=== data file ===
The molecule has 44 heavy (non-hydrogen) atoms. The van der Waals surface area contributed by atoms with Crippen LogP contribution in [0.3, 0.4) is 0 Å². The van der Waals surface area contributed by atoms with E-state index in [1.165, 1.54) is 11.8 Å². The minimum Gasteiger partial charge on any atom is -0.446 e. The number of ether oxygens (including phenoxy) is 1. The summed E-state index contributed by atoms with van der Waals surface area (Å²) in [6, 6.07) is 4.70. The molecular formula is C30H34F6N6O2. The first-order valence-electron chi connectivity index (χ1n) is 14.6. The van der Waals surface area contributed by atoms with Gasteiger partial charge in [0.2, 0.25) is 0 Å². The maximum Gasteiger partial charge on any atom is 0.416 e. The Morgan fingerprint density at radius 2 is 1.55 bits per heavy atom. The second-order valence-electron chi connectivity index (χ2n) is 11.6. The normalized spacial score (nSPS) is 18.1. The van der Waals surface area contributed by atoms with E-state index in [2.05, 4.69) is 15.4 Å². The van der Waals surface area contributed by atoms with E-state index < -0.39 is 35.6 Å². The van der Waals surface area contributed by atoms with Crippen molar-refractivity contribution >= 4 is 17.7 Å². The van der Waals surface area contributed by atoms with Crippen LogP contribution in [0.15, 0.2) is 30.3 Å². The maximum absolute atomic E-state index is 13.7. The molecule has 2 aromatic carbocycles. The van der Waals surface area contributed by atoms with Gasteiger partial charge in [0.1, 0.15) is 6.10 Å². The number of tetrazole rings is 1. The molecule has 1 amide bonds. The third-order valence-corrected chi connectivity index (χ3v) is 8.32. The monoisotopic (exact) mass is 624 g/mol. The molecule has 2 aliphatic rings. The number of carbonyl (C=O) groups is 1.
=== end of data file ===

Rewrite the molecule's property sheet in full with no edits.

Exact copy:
The molecule has 44 heavy (non-hydrogen) atoms. The van der Waals surface area contributed by atoms with Crippen LogP contribution in [0.3, 0.4) is 0 Å². The van der Waals surface area contributed by atoms with E-state index in [1.165, 1.54) is 11.8 Å². The minimum Gasteiger partial charge on any atom is -0.446 e. The number of ether oxygens (including phenoxy) is 1. The summed E-state index contributed by atoms with van der Waals surface area (Å²) in [6, 6.07) is 4.70. The molecular formula is C30H34F6N6O2. The first-order valence-electron chi connectivity index (χ1n) is 14.6. The van der Waals surface area contributed by atoms with Gasteiger partial charge in [0.2, 0.25) is 0 Å². The maximum Gasteiger partial charge on any atom is 0.416 e. The Morgan fingerprint density at radius 2 is 1.55 bits per heavy atom. The second-order valence-electron chi connectivity index (χ2n) is 11.6. The normalized spacial score (nSPS) is 18.1. The van der Waals surface area contributed by atoms with E-state index in [2.05, 4.69) is 15.4 Å². The van der Waals surface area contributed by atoms with E-state index < -0.39 is 35.6 Å². The van der Waals surface area contributed by atoms with Crippen molar-refractivity contribution >= 4 is 17.7 Å². The van der Waals surface area contributed by atoms with Crippen LogP contribution in [0.15, 0.2) is 30.3 Å². The maximum absolute atomic E-state index is 13.7. The molecule has 2 aromatic carbocycles. The van der Waals surface area contributed by atoms with Gasteiger partial charge in [0.1, 0.15) is 6.10 Å². The number of tetrazole rings is 1. The molecule has 1 amide bonds. The third-order valence-corrected chi connectivity index (χ3v) is 8.32. The monoisotopic (exact) mass is 624 g/mol. The molecule has 2 aliphatic rings. The number of carbonyl (C=O) groups is 1.